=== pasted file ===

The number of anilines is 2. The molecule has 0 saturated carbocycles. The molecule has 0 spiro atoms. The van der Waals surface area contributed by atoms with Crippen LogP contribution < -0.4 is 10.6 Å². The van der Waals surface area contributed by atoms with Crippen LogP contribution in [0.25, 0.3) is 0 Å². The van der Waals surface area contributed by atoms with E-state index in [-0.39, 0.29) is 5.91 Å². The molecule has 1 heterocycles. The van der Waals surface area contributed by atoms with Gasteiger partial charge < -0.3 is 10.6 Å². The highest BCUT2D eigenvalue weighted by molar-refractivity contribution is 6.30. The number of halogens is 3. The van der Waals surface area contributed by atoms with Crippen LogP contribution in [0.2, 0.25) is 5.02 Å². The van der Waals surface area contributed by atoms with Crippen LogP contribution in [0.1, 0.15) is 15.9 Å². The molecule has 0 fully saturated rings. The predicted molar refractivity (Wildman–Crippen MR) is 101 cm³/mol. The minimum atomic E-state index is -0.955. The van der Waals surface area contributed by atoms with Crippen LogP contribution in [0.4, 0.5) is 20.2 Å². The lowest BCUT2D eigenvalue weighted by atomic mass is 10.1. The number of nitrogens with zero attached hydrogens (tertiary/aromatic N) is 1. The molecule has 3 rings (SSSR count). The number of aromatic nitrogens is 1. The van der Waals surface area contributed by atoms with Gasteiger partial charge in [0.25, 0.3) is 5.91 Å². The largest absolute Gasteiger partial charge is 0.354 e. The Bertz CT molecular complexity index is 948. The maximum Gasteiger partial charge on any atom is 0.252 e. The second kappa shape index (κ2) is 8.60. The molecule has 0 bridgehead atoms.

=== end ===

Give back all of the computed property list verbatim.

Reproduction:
The number of anilines is 2. The molecule has 0 saturated carbocycles. The molecule has 0 spiro atoms. The van der Waals surface area contributed by atoms with Crippen LogP contribution < -0.4 is 10.6 Å². The van der Waals surface area contributed by atoms with Crippen LogP contribution in [0.25, 0.3) is 0 Å². The van der Waals surface area contributed by atoms with E-state index in [-0.39, 0.29) is 5.91 Å². The molecule has 1 heterocycles. The van der Waals surface area contributed by atoms with Gasteiger partial charge < -0.3 is 10.6 Å². The highest BCUT2D eigenvalue weighted by molar-refractivity contribution is 6.30. The number of halogens is 3. The van der Waals surface area contributed by atoms with Crippen LogP contribution in [0.2, 0.25) is 5.02 Å². The van der Waals surface area contributed by atoms with Crippen LogP contribution in [0.1, 0.15) is 15.9 Å². The molecule has 0 fully saturated rings. The predicted molar refractivity (Wildman–Crippen MR) is 101 cm³/mol. The minimum atomic E-state index is -0.955. The van der Waals surface area contributed by atoms with Crippen LogP contribution in [0.4, 0.5) is 20.2 Å². The lowest BCUT2D eigenvalue weighted by atomic mass is 10.1. The number of nitrogens with zero attached hydrogens (tertiary/aromatic N) is 1. The molecule has 3 rings (SSSR count). The number of aromatic nitrogens is 1. The van der Waals surface area contributed by atoms with Gasteiger partial charge in [0.25, 0.3) is 5.91 Å². The largest absolute Gasteiger partial charge is 0.354 e. The Bertz CT molecular complexity index is 948. The maximum Gasteiger partial charge on any atom is 0.252 e. The second kappa shape index (κ2) is 8.60. The molecule has 0 bridgehead atoms.